This reform would raise average welfare by as much as 8 percent of consumption per person per year and generate a host of other changes in the macroeconomy. With a wealth tax rate of 1.13 percent to provide a revenue-equal impact, capital levels jump 19 percent, productivity rises 4.6 percent, and both output and consumption increase 10 percent. Overall, note the economists, the reform delivers “a reduction in the misallocation of capital, yielding higher average wages, consumption, and welfare.”
Welfare gains are fairly evenly distributed, with people at all levels of entrepreneurial ability benefiting in a wealth-tax economy. The gains diminish with age, however, and are negative for older age groups, especially the wealthy old. Incorporating pensions that are allowed to rise along with average wages would address this for the not-wealthy old, lowering average gains but spreading them “to the vast majority.”
Adjusting take-home pay
But this first scenario compares only capital income versus wealth taxes. What is the optimal policy if policymakers adjust taxes on labor income as well? The economists look at two versions of this hypothetical: an optimal capital income tax (OCIT) and an optimal wealth tax (OWT), both of which are revenue-neutral and incorporate labor income taxation.
Curiously, the OCIT would actually subsidize capital income (a negative tax) and increase the labor income tax; the OWT would tax wealth at 3 percent and lower labor income taxes from present levels. Both policies raise average welfare relative to current U.S. levels.
The distributional implications, however, are far different. OCIT “shift[s] the tax burden from the wealthy to wage earners, delivering efficiency gains at the expense of large distributional losses.” By contrast, an OWT raises after-tax wages by lowering the labor tax rate. That leads to more hours worked and greater aggregate output. “The OWT system shifts the overall tax burden … from labor to capital—and further shifts the capital tax burden from high-productivity entrepreneurs to low-productivity ones.”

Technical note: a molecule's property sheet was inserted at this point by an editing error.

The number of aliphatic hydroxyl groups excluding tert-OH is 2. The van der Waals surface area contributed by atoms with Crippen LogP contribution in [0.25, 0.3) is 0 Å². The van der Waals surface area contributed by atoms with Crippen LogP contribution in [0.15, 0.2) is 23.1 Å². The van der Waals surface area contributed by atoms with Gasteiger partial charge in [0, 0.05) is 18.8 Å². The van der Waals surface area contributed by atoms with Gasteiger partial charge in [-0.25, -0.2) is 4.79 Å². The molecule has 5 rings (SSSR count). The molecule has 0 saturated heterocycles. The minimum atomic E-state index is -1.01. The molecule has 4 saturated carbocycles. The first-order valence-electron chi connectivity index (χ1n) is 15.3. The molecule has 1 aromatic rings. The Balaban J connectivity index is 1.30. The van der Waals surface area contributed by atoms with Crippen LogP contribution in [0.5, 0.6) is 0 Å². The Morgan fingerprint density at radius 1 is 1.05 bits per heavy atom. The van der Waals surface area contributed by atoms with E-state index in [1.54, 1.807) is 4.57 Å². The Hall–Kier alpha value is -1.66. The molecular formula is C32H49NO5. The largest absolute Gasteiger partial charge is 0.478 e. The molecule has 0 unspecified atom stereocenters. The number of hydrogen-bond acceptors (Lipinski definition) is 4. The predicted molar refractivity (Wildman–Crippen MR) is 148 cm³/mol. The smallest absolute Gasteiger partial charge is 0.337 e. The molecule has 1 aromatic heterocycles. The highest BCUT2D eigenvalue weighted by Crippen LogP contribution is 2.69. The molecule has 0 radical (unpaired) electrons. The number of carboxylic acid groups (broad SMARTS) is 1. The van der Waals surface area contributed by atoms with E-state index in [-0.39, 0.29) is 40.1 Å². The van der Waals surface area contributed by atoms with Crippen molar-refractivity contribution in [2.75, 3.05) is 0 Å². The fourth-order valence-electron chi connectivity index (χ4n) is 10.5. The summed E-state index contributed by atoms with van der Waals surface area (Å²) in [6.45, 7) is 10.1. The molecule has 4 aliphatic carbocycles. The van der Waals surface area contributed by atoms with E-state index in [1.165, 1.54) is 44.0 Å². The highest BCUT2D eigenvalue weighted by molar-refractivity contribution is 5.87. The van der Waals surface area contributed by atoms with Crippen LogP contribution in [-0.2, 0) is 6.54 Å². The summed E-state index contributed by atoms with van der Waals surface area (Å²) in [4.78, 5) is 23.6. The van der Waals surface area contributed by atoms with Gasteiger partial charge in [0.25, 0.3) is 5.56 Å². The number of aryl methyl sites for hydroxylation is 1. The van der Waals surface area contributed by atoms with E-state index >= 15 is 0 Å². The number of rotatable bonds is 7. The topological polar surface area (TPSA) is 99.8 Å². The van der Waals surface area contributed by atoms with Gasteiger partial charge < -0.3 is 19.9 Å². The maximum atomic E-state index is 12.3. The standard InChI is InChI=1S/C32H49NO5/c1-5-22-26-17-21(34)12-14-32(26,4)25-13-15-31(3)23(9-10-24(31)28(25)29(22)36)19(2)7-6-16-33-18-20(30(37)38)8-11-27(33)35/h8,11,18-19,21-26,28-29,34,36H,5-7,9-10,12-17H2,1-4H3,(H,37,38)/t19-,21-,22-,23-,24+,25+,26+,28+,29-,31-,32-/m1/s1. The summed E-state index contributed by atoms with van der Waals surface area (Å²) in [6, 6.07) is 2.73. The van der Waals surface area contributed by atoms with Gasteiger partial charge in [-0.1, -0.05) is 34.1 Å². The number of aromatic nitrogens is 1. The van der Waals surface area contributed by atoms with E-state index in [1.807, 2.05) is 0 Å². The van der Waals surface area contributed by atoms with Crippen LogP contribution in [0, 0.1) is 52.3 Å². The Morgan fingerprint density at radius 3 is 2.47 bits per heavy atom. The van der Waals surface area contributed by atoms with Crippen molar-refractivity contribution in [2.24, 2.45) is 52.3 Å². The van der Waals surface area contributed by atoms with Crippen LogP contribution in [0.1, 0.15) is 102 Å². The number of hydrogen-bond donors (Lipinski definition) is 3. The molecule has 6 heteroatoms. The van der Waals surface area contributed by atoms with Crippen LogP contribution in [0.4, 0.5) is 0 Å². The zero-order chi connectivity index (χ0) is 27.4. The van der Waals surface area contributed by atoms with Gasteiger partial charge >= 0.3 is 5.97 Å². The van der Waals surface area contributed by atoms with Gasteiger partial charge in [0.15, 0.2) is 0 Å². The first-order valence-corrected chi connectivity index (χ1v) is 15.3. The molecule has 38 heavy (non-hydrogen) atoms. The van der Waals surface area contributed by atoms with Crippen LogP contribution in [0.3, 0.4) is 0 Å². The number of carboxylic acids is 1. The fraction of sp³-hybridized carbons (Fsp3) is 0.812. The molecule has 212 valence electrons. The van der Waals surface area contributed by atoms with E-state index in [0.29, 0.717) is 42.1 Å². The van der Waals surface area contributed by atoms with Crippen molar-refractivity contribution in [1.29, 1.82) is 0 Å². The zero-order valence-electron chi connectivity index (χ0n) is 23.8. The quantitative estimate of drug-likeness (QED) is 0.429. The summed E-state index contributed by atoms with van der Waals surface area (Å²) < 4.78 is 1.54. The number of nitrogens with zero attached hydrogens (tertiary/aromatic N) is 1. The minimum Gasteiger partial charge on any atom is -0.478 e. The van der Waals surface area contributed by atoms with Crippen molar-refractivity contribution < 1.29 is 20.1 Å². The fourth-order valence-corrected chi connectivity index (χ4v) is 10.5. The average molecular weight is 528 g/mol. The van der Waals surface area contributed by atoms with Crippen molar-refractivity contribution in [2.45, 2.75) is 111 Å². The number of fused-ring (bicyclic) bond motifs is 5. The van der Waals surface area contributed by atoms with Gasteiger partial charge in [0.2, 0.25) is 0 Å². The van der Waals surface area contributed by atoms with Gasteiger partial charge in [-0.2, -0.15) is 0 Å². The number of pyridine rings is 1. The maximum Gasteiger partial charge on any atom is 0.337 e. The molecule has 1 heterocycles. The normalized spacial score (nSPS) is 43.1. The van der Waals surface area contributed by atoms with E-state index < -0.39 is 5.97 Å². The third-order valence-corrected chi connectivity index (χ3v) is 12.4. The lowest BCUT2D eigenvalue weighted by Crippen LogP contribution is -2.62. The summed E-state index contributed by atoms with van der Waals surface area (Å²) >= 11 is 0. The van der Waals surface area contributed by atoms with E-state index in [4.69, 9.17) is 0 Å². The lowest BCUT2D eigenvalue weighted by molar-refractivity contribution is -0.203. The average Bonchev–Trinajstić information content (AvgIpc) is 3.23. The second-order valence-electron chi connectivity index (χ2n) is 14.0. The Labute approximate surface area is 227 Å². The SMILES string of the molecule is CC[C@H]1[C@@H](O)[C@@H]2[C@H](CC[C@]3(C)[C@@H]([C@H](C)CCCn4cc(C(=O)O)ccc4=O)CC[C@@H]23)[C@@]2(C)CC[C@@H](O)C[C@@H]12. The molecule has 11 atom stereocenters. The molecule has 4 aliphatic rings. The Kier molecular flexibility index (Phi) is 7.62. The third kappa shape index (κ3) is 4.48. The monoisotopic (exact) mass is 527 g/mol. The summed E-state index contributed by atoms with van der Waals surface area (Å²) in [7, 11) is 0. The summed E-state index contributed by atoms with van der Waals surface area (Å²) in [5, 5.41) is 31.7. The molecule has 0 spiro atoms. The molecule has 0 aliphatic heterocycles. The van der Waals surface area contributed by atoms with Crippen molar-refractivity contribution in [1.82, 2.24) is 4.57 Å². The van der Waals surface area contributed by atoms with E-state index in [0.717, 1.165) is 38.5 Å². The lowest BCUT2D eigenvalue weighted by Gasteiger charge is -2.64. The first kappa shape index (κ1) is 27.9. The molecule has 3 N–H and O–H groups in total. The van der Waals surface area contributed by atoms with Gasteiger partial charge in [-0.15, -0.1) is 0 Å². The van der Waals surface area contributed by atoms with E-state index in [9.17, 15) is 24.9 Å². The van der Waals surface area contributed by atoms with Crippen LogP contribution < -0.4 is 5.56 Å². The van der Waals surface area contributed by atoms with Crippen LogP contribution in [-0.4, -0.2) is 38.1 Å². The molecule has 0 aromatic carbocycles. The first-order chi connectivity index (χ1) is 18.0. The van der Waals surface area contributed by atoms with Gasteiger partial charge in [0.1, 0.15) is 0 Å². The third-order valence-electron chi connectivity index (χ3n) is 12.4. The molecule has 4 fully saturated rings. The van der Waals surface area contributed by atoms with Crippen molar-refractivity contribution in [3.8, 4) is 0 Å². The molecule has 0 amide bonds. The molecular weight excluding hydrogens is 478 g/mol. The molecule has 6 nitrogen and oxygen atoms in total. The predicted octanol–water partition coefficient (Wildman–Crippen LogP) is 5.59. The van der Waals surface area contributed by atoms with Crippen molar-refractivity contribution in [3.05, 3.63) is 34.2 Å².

Who, specifically, are these low-productivity wealthy? In a separate comment, Guvenen writes, “These can include wealthy entrepreneurs whose best years are behind them, some children who inherit large fortunes but have no interest or ability to growth the wealth, one-hit wonders, etc.” In essence, wealth taxation rewards the wealthy who put that wealth to work and penalizes those who don’t.
The bottom line
The economists are careful to note that numerical estimates are highly dependent on how the model is calibrated and subject to change. Guvenen and his colleagues perform robustness and sensitivity tests, study a number of extensions, including a wealth tax exemption level, and analyze the transition from the current economy to a wealth tax world. These experiments confirm that the qualitative results are very robust even if the numbers change with policy variations. In a side note, Guvenen also points out that the wealth tax should be levied on a firm’s book value, not its market value, an accounting distinction that includes the entrepreneur’s productivity and would undo the benefits of a wealth tax.
But the bottom line is clear: Switching from capital income taxation to wealth taxation has the potential to raise overall productivity and output substantially and lower inequality, thereby benefiting virtually all population groups (again, not adding wealth taxes to capital income taxes, but replacing the latter with the former).
Wealth taxation is controversial in the United States, but has been widely accepted in Europe. Although less common in recent decades, wealth taxes are still imposed in France, Spain, Netherlands, Switzerland, and Norway. And while predicting how wealth taxation will fare in the political future is a fool’s errand, economists are—as a result of this study—quite likely to renew their exploration.